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Lyxor UCITS ETFs follow both physical and synthetic index replication process.


However, most Lyxor UCITS ETFs follow synthetic replication process. This consists of entering into a derivative transaction (a ‘Performance Swap’, as defined below) with a counterparty that provides complete and effective exposure to its benchmark index. Lyxor has adopted this methodology in order to minimise tracking error, optimise transaction costs and reduce operational risks.


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The Lyxor UCITS ETFs described on this website are not suitable for everyone. Investors' capital is at risk. Investors should not deal in this product unless they understand, having obtained independent professional advice where necessary, its nature, terms and conditions, and the extent of their exposure to risk. The value of the product can go down as well as up and can be subject to volatility due to factors such as price changes in the underlying instrument and interest rates. If a fund is quoted in a different currency to the index, currency risks exist.


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Specific Risks


·         Capital at Risk. ETFs are tracking instruments: Their risk profile is similar to a direct investment in the Benchmark Index. Investors’ capital is fully at risk and investors may not get back the amount originally invested. Investments are not covered by the provisions of the Financial Services Compensation Scheme (“FSCS”), or any similar scheme.

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August, 2015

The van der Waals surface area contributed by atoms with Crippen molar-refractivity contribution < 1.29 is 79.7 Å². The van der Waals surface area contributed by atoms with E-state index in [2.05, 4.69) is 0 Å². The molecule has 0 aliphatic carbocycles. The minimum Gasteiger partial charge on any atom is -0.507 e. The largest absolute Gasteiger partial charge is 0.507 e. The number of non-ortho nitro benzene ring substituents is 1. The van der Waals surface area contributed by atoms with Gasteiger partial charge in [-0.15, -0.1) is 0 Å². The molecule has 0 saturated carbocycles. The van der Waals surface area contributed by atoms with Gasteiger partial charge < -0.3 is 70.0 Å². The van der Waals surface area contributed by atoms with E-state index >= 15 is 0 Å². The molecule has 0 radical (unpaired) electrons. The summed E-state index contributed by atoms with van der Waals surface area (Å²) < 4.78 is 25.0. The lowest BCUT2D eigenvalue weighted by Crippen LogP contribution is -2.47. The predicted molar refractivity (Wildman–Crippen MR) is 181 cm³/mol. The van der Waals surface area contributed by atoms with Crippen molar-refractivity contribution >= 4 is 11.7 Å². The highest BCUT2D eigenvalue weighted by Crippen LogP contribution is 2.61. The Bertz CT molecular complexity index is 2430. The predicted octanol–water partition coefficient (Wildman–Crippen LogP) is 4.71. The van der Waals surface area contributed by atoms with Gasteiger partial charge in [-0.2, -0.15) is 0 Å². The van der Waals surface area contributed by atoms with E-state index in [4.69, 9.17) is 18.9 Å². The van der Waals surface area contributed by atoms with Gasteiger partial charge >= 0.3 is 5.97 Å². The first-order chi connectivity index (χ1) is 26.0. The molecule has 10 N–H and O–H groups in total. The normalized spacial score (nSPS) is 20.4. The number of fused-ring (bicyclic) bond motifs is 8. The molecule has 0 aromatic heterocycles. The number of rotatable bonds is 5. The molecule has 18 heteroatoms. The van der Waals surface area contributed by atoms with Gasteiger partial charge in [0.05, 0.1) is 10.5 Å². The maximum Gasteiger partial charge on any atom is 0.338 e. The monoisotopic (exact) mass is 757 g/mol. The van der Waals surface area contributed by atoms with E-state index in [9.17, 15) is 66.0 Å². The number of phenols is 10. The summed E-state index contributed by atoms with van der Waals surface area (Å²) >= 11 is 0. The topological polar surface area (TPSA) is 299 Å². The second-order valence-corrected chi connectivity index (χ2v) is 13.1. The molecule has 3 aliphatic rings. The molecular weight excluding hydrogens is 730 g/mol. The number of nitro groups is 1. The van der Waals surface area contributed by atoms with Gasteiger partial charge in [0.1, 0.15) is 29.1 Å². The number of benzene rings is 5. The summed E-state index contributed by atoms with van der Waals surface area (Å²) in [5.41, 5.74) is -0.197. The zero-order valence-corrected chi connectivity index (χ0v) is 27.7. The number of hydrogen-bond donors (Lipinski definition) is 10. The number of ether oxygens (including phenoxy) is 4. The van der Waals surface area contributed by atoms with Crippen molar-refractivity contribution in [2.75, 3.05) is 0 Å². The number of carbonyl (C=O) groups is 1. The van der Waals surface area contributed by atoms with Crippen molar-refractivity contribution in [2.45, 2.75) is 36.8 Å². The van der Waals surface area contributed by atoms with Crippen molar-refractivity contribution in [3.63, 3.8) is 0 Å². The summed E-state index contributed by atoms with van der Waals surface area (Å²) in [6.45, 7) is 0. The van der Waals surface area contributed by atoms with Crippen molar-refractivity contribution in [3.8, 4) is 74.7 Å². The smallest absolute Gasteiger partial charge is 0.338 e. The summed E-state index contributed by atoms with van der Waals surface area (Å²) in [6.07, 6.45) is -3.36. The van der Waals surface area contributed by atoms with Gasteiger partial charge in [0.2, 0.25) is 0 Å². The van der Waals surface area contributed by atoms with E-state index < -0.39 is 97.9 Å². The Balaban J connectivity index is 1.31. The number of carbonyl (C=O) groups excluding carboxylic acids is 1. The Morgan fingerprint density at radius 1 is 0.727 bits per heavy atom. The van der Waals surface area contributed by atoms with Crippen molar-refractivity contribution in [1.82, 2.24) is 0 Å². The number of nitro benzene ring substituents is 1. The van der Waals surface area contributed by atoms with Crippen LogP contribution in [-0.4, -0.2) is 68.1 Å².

23 Jun 2017

European index insights: buying better beta

Buying better beta

Where equity markets go next is hard to call, but the eurozone could provide some relative safety now political risk has eased. Macron’s majority in France may rouse the bulls, but index exploration holds the key to returns. If you favour France’s prospects, look to the Euro STOXX 50 and Euro STOXX 300 over the MSCI Europe. If the reflation story is really your thing, consider the MSCI EMU Value Index.

Buying broad

Less demanding valuations, continued ECB support and earnings improvements are powerful drivers for broad European indices. The pick-up in global trade bodes well. Pick your manager wisely though; only 1 in 5 managers outperformed the MSCI Europe over the 12 months to the end of March.*

*Source: Morningstar and Bloomberg data from 31/03/2016 to 31/03/2017.

Chanchal Samadder, Head of Equity Strategy

Caveat emptor

Know too that these indices come with subtle, yet significant variations which could lead to very different returns over the next few months. They really do allow you to invest according to what you believe will happen next.